More than 100 public safety officers have died in the line of duty from COVID. I know over the last couple of years we have reminded our members about our Hazardous Exposure Listing Program (HELP). Now, more than ever, this program should be utilized by every PORAC member to document all of their exposures and potential exposures to individuals who may have COVID. This free program was designed to protect your rights and benefits if anything happens to you on the job (e.g., exposure to hazardous substances and infectious diseases, etc.). HELP ensures you have a record outside of your employer’s system that you can rely on. For more information about this invaluable resource, visit and click on the HELP banner image.


Legislation at the State and Federal Levels

As we head into the new two-year legislative cycle at the federal and state levels, I want to update our members on some of the issues that will be a priority for us this year. On the federal side, with the change in the legislative makeup of the 117th Congress, we have a great opportunity to successfully see the repeal of the Windfall Elimination Provision (WEP) and the Government Pension Offset (GPO). The bill to accomplish this, H.R. 4540, the Public Servants Protection and Fairness Act, unfortunately did not make it out of the 116th Congress. But I will say, in the last 12 years that I’ve been actively involved in legislation, it was the furthest I’ve ever seen a bill like that go. I think we have a good prospect for getting this measure passed in this new Congress. The other big bill we believe has a great chance of passing is S. 2552/H.R. 4527, the Expanding Health Care Options for Early Retirees Act, which would lower the Medicare eligibility age for public safety officers to 60. We hope that over these next two years, we can advance these bills and see them successfully across the goal line. It would be very advantageous for all our members to reap the benefits that these two bills would provide.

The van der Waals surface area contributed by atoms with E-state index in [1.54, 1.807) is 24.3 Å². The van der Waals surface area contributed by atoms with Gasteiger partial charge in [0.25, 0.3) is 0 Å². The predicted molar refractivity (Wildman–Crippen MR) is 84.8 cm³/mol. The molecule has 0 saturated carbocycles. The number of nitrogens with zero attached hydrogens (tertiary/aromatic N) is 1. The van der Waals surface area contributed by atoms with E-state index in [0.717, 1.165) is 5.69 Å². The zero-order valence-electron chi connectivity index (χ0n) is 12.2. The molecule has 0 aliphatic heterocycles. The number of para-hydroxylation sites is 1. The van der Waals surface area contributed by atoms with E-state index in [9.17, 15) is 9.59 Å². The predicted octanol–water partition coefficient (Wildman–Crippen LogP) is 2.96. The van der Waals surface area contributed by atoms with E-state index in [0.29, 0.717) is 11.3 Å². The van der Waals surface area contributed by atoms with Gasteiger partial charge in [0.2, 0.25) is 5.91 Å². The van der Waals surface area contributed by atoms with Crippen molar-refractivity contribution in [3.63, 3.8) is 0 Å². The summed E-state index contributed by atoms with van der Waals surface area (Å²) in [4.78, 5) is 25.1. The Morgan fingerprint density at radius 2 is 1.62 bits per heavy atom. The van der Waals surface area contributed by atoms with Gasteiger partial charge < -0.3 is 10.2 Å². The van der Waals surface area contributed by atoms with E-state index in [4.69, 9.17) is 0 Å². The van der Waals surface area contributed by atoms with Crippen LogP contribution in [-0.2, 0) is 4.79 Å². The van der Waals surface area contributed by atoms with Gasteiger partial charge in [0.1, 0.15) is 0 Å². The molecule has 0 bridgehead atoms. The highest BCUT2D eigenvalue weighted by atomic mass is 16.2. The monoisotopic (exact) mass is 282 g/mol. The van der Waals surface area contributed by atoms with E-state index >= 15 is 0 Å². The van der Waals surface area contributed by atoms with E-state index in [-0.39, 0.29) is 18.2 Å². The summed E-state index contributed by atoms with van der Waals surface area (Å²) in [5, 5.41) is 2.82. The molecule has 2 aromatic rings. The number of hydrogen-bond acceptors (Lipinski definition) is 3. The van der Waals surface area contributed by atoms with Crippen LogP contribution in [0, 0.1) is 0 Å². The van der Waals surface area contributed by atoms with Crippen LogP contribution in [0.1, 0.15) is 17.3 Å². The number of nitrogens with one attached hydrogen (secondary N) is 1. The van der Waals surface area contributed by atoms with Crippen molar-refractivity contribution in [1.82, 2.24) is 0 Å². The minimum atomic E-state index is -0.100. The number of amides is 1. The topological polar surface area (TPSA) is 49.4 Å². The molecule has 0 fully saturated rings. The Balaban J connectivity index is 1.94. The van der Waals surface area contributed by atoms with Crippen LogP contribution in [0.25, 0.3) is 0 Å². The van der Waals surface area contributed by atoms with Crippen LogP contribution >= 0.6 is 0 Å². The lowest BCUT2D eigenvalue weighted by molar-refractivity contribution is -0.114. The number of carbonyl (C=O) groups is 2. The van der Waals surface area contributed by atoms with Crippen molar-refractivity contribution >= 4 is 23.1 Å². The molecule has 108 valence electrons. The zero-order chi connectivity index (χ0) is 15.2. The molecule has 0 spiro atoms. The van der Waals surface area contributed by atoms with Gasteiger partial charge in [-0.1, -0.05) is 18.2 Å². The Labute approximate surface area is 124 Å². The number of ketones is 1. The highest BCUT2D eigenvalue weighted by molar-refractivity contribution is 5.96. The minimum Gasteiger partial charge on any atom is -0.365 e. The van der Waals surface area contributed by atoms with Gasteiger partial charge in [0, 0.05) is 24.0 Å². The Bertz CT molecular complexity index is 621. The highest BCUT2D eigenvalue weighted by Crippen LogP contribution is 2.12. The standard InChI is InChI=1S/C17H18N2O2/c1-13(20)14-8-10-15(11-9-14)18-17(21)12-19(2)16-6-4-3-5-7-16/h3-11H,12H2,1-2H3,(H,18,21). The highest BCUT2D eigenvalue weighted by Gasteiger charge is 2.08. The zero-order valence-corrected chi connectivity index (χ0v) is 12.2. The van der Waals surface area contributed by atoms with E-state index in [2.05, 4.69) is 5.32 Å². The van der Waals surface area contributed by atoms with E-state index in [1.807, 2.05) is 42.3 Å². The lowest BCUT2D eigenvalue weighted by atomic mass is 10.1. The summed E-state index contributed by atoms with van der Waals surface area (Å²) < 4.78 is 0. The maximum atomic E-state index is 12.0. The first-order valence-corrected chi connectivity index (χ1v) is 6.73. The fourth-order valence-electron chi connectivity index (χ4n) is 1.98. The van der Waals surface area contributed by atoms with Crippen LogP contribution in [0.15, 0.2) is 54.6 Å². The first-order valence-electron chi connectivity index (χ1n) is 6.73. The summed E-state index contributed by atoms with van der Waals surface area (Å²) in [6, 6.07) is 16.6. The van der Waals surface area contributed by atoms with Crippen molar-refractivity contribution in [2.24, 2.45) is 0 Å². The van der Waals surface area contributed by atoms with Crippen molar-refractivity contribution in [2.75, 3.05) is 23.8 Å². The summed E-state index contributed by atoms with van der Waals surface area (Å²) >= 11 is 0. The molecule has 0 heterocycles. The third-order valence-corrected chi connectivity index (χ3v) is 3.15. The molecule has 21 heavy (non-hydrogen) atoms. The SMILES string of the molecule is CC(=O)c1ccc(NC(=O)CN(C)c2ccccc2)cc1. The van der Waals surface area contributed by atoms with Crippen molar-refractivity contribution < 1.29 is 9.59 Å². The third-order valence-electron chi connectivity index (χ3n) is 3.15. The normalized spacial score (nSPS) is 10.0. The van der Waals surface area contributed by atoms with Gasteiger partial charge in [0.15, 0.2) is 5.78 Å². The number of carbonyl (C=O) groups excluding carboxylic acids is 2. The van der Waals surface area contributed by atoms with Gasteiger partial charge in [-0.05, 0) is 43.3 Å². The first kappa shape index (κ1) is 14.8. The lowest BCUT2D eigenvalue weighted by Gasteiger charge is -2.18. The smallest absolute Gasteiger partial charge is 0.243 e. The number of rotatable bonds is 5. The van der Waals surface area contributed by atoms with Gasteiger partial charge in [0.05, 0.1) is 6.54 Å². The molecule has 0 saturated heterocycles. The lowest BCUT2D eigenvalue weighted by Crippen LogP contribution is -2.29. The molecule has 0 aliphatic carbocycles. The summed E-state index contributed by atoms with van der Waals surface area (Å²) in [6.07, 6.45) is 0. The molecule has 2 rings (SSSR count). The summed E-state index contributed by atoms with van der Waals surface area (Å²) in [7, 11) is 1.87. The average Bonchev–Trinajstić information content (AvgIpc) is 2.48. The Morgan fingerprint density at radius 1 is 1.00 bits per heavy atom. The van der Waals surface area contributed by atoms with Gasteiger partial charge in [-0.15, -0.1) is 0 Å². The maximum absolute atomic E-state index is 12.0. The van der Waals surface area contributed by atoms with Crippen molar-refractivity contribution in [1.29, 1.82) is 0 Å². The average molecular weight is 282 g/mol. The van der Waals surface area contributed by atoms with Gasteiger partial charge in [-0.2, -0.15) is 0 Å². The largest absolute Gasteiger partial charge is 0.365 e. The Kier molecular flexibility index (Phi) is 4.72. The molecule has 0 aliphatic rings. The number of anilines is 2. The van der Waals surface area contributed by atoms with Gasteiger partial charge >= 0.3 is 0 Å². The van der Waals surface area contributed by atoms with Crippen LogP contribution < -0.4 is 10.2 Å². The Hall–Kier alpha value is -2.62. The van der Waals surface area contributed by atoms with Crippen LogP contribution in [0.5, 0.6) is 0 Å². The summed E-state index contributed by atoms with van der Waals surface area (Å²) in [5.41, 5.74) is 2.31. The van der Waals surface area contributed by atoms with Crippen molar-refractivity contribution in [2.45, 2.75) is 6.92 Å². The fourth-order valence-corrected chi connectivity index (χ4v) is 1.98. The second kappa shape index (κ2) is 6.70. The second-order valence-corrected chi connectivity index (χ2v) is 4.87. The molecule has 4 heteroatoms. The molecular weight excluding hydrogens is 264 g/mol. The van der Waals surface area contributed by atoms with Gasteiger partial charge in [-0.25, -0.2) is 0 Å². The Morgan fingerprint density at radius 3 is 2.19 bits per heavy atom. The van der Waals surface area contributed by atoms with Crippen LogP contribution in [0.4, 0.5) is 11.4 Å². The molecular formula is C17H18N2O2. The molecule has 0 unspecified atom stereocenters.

Unfortunately, due to COVID, the Executive Committee will be unable to do our annual D.C. fly-in to advocate for the new bills in person. We have modified our game plan and have virtual meetings with our California delegation and other congressional leaders. This will also give us a chance to have other association leaders attend and participate in these critical meetings. We will continue to collaborate with other law enforcement groups in California and across the nation so that we
present a unified voice, pushing in the same direction to see these bills succeed.

Locally, here in Sacramento, we are reviewing approximately 40 public safety bills. This is just the tip of the iceberg; during the last two-year session, we monitored 463 bills. As most people know, several notorious bills did not make it out of the Legislature last year, but without fail, they were immediately reintroduced on December 7. We will continue to actively oppose these bills. February will be an extremely busy month as we will be monitoring new bills that are introduced, conducting meetings and testimonies virtually and working with the newly appointed California attorney general on priorities for public safety issues.